+ A huge range of published materials that allow almost any concept to be fulfilled. Probably won't matter too much for our purposes, at least at first; since most of you are new to the game we'll probably stick with mostly core stuff. Worth mentioning regardless, especially if we keep up the habit.
+I personally am very familiar and well read with this system. This sounds like a bias, and it is, but it also means that you guys will have me as a resource, to help you understand the rules and give advice on what to do with your characters etc, and ensures that we aren't collectively going in blind. System familiarity is also a useful trait in a DM when they players are new.
- It's a "dead" system. Wizards no longer supports DnD 3.5 in favour of their current product (4e - which will soon be dead too). Again, not really an issue especially for us, but worth noting.
Pathfinder: Sometimes called Dnd 3.75, Pathfinder came out after 3.5 was discontinued and is in part an attempt to fix certain issues with 3.5 while keeping the heart of it intact.
+ Like 3.5 it has great online accessability due to its Open Gaming License and in fact has less restricted material than 3.5. All relevant material can be found online on sites like the Pathfinder SRD.
+ Slightly simpler than 3.5 in some aspects, without forfeiting flexibility. Its also designed to be an improvement, and is in many ways; for example, individual classes tend to be more exciting, gaining something new at every level as opposed to the occasional "dead level" in 3.5
+ Again, personal familiarity. I haven't actually played Pathfinder but I'm well read on it and its very similar to 3.5 anyway.
+ A wide range of material to pick from, which is bolstered by partial backwards compatability with 3.5 Additionally, Pathfinder material is still being produced by the company that makes it. Like some of the points in 3.5, this probably isn't relevant to us in the short term, but its nice to know.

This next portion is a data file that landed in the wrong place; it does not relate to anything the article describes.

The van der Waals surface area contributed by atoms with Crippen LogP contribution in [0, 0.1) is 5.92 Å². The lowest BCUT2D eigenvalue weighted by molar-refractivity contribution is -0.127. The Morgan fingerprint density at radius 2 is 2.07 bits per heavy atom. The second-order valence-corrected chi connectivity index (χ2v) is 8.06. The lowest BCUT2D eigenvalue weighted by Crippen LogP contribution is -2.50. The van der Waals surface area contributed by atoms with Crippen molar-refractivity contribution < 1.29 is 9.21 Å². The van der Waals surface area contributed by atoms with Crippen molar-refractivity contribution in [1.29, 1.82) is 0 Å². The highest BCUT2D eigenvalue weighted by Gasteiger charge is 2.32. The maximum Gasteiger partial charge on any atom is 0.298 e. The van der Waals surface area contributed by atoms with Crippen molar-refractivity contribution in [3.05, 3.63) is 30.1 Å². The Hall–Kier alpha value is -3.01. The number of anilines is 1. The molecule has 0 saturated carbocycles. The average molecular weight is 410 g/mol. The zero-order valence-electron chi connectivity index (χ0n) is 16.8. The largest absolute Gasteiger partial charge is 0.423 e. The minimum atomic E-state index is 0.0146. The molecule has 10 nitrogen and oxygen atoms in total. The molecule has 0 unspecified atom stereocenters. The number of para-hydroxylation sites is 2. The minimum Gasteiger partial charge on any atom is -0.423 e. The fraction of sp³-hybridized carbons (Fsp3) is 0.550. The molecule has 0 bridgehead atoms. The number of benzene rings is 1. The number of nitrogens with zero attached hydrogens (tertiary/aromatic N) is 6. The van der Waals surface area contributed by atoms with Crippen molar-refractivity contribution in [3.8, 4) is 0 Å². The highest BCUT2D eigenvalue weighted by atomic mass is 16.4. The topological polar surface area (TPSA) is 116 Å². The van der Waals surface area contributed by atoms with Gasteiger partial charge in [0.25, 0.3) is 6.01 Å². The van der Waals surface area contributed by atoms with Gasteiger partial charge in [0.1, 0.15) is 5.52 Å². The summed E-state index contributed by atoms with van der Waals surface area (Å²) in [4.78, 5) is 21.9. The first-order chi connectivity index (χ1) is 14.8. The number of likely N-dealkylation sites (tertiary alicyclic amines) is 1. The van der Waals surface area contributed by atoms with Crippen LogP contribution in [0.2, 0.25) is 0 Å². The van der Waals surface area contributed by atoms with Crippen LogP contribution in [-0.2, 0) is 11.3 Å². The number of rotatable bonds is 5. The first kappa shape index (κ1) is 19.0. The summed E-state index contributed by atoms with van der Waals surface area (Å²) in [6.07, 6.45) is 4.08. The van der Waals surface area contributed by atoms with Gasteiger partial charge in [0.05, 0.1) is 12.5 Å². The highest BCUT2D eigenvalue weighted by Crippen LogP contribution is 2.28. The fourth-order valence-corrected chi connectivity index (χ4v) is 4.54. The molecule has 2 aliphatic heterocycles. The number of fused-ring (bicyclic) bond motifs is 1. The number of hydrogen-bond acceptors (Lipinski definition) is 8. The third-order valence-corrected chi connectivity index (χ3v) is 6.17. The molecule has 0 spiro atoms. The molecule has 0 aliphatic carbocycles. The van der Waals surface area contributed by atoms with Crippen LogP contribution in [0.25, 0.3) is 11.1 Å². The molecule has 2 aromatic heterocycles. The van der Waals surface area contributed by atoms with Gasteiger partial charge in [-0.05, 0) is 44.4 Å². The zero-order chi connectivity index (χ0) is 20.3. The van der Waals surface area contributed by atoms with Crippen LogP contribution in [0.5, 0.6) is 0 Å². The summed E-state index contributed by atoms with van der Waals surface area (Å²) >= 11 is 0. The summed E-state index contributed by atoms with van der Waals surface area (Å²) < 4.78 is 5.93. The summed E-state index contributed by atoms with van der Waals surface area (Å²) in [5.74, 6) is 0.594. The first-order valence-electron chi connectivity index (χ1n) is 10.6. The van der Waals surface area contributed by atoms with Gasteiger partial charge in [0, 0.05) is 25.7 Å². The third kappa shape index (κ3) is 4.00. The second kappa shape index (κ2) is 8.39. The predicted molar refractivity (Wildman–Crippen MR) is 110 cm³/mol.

- I can't really think of any serious negatives.
DnD 4th Edition: The fourth edition of DnD (wow!). Shares core concepts with the others but diverges significantly in the details. I know little about this system, so I can't say whether these changes are for the better or worse.
+ Though I'm not familiar with the system, OverlordJ knows a bit about it. I'm not sure just how familiar he is though.
- Lack of online resources. 4th ed is a little more restricted with its usage policies. I haven't found any good online databases for it, so to play we'd need to buy/illegally download the relevant material. This for me is the main turn-off, since it really hampers the availability of information.

Those in the know, feel free to present any other arguments, but I personally feel 4th ed is too hard to get into without some commitment and/or legal shadiness. I think Pathfinder looks to be a simpler and more interesting than 3.5, but that's fairly subjective.